19. 19. Physical absorption • Physical absorption involving such factors as solubility and vapor-pressure relationships • Examples: Acetone can be recovered from an acetone–air mixture by passing the gas stream into water in which the acetone dissolves while the air passes out • Ammonia may be removed from an ammonia–air mixture by absorption in water • Particles can be removed from a particle-air mixture by absorption in water
  20. 20. Chemical absorption • Chemical absorption involving chemical reactions between the absorbed substance and the absorbing medium • Examples: Oxides of nitrogen can absorbed in water to give nitric acid • Carbon dioxide is absorbed in a solution of sodium hydroxide • Removal of SOx using CaO/CaCO3 slurry or Na2SO3
  21. 21. Design of equipment • In considering the design of equipment to achieve gas absorption, the main requirement is that the gas should be brought into intimate contact with the liquid, and the effectiveness of the equipment will largely be determined by the success with which it promotes contact between the two phases.
  22. 22. Equipment
  23. 23. Equipment Spray scrubber Counter cross flow Spray scrubber with spray scrubber rotating air flow
  24. 24. Equipment Venturi scrubber Cascade scrubber
  25. 25. Adsorption • Adsorption definition: adhesion of molecules to a solid surface • Two types of adsorption: physical /chemical
  26. 26. Chemisorption Chemisorption is characterized by strong interaction between adsorbate and substrate surface (chemical bond between reactant and surface) Binding energy: 1-10 eV
  27. 27. Physisorption Physisorption is characterized by mainly Van der Waals bonds between adsorbate and substrate surface Binding energy: 10-100 meV
  28. 28. Desorption/Regeneration • Chemical desorption - Using an acid - Using a base - Using an organic solvent • Thermal regeneration - The carbon is heated in an oven and the adsorbate is driven off as gas – the adsorbate is oxidized and destroyed
  29. 29. Thermodynamics ΔG = Δ H - T Δ S Spontaneous: ΔG < 0 Non-spontaneous: ΔG > 0 Δ H (enthalpy): heat content of a system Δ S (entropy): measure of how organized/disorganized a system is Adsorption = exothermic How will the temperature affect the adsorption?
  30. 30. About adsorbents • Adsorbents used today: - Activated carbon - Zeolites - Polymeric adsorbents • Tomorrow? - Super activated carbon (>3000 m2/g) - Magnetic adsorbents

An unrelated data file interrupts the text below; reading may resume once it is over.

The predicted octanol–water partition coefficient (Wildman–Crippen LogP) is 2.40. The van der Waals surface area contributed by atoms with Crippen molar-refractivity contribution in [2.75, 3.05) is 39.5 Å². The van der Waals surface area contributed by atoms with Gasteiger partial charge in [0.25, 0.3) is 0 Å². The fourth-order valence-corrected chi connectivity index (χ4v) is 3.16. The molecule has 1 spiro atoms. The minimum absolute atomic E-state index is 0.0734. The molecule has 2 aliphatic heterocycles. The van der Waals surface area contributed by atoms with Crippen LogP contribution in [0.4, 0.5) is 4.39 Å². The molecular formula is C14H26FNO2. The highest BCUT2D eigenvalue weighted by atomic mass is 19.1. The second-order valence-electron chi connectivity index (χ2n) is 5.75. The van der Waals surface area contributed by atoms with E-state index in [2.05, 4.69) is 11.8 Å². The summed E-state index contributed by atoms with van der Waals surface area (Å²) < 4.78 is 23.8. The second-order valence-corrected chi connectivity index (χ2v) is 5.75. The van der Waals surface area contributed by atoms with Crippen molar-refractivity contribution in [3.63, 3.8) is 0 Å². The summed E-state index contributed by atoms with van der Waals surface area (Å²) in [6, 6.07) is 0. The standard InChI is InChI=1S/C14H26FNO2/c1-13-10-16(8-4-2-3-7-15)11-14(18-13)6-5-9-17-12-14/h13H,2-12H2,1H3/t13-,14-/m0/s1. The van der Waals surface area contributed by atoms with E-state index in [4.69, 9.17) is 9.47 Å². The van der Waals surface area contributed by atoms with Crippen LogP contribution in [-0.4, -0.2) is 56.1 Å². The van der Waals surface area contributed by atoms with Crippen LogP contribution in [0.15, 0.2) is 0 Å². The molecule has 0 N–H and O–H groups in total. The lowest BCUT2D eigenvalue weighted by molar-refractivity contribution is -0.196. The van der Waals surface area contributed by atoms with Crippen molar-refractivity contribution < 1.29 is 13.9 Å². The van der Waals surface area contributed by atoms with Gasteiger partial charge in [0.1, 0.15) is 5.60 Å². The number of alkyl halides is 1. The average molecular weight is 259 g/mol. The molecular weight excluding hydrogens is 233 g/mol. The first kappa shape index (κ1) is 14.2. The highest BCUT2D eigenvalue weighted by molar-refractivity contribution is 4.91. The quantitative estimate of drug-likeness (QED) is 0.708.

31. 31. Activated carbon Specific surface area: 500-1500 m2/g Capacity: 100-200 g/kg Activated carbon is used for wastewater treatment and the substances should have the following properties: - High molecular weight - Low solubility in water - Low polarity - Low temperature Notice: when adsorption of many substances in a water the adsorption capacity of any individual compound is lower than if this compound is alone in the water. But the total adsorption may be higher
  32. 32. • Activated carbon - High adsorption efficieny, even when the substance has a low concentration in the water - High adsorption capacity - Difficult to regenerate - Flat breaktrough curve • Polymeric adsorbents: - Lower adsorption capacity - Easy to regenerate - Low adsorption efficiency at low concentrations - Steep breakthrough curve • Conclusion: - Activated carbon – polishing method - Polymeric adsorbent – recovery
  33. 33. Characteristic comparison Adsorbent Specific Pore volume Mean pore Relative surface area (cm3/g) diameter (Å) cost (m2/g) Activated carbon (granular) 700-1300 1 30-59 1 Activated carbon (powdered) 800-1800 1 40-60 3 Zeolite 700 0.3 3-10 5 Polymeric (PS, DVB) 350 0.4 90 7 Polymeric (acrylate esther) 450 0.4 80 7
  34. 34. Adsorption Important parameters to concider: • Partition coefficient (distribution coefficient) • Concentration • Flows • Temperature • Polarity Liquid containing organic substances at low concentrations!
  35. 35. Applications I • Domestic water cleaning – to remove substances givin water a bad taste or odour • Municipal wastewater treatment (when a high cleaning efficient is necessary) • Industrial wastewater treatment especially to get a toxicity reduction • Process internal cleaning • Wastewater treamtent with the PACT-process (activated sludge + activated carbon)
  36. 36. Important to remember! • Adsorption is usually a polishing method and is not used to recover substances!
  37. 37. Movie 2
  38. 38. Condensation • Condensation is the change in the phase of matter from the gaseous phase into liquid droplets or solid grains of the same element/ chemical species. • Condensation commonly occurs when a vapor is cooled and/or compressed to its saturation limit (dew point) when the molecular density in the gas phase reaches its maximal threshold.
  39. 39. Equipment • Heat exchangers (tubes) • Scrubbing with water
  40. 40. Applications • Separation of water soluble Hg in flue gases • Lots of different salts will go out with the condensed water • Energy!!! Lots of energy in water vapour • Recovery/separation of solvents with high boiling point (why high boiling point?)
  41. 41. Catalytic reduction • Reduction of compounds – many toxic compound can be transformed to less toxic for example NOx  N2 • Oxidation of HC, CO (catalyst in cars most common)  CO2 & H2O • NOx - where, what, when
  42. 42. SNCR • SNCR – selective non catalytic reduction • Use ammonia (NH3) for the reduction of NOx • Directly spray NH3 into the furnace • Important reactions can be described with these formulas 4NO + 4NH3 + O2  4N2 + H2O 6NO2 + 8NH3  7N2 + 12H2O